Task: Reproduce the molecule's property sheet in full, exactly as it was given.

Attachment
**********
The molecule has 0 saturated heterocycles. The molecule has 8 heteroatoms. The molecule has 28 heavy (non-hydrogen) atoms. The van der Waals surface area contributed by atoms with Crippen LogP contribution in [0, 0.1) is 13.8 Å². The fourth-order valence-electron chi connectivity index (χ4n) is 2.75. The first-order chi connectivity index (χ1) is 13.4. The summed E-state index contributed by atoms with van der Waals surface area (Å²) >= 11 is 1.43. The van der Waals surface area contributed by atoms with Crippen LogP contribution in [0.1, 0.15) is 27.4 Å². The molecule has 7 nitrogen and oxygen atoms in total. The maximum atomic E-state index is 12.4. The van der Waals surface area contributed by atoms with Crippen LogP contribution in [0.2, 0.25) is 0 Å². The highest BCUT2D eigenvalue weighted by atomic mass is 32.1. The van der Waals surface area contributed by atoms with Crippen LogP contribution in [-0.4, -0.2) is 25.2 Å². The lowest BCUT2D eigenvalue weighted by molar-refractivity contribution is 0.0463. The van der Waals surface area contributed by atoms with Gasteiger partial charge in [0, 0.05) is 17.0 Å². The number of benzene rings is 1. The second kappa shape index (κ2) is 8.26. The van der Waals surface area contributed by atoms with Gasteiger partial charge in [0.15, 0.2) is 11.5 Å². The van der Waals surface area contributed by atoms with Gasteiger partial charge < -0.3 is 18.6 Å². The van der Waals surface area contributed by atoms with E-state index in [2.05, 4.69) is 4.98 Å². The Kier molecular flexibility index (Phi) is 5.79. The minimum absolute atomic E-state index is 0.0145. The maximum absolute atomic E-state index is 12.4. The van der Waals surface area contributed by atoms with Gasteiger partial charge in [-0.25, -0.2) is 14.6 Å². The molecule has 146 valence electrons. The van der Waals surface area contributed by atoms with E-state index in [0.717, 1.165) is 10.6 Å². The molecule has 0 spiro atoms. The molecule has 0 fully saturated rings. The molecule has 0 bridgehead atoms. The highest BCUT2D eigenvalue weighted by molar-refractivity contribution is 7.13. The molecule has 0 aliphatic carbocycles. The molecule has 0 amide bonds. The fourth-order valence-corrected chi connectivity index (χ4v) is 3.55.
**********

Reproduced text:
The molecule has 0 saturated heterocycles. The molecule has 8 heteroatoms. The molecule has 28 heavy (non-hydrogen) atoms. The van der Waals surface area contributed by atoms with Crippen LogP contribution in [0, 0.1) is 13.8 Å². The fourth-order valence-electron chi connectivity index (χ4n) is 2.75. The first-order chi connectivity index (χ1) is 13.4. The summed E-state index contributed by atoms with van der Waals surface area (Å²) >= 11 is 1.43. The van der Waals surface area contributed by atoms with Crippen LogP contribution in [0.1, 0.15) is 27.4 Å². The molecule has 7 nitrogen and oxygen atoms in total. The maximum atomic E-state index is 12.4. The van der Waals surface area contributed by atoms with Crippen LogP contribution in [0.2, 0.25) is 0 Å². The highest BCUT2D eigenvalue weighted by atomic mass is 32.1. The van der Waals surface area contributed by atoms with Crippen LogP contribution in [-0.4, -0.2) is 25.2 Å². The lowest BCUT2D eigenvalue weighted by molar-refractivity contribution is 0.0463. The van der Waals surface area contributed by atoms with Gasteiger partial charge in [0, 0.05) is 17.0 Å². The number of benzene rings is 1. The second kappa shape index (κ2) is 8.26. The van der Waals surface area contributed by atoms with Gasteiger partial charge in [0.15, 0.2) is 11.5 Å². The van der Waals surface area contributed by atoms with Gasteiger partial charge < -0.3 is 18.6 Å². The van der Waals surface area contributed by atoms with E-state index in [2.05, 4.69) is 4.98 Å². The Kier molecular flexibility index (Phi) is 5.79. The minimum absolute atomic E-state index is 0.0145. The maximum absolute atomic E-state index is 12.4. The van der Waals surface area contributed by atoms with Gasteiger partial charge in [-0.25, -0.2) is 14.6 Å². The molecule has 146 valence electrons. The van der Waals surface area contributed by atoms with E-state index in [0.717, 1.165) is 10.6 Å². The molecule has 0 spiro atoms. The molecule has 0 fully saturated rings. The molecule has 0 bridgehead atoms. The highest BCUT2D eigenvalue weighted by molar-refractivity contribution is 7.13. The molecule has 0 aliphatic carbocycles. The molecule has 0 amide bonds. The fourth-order valence-corrected chi connectivity index (χ4v) is 3.55.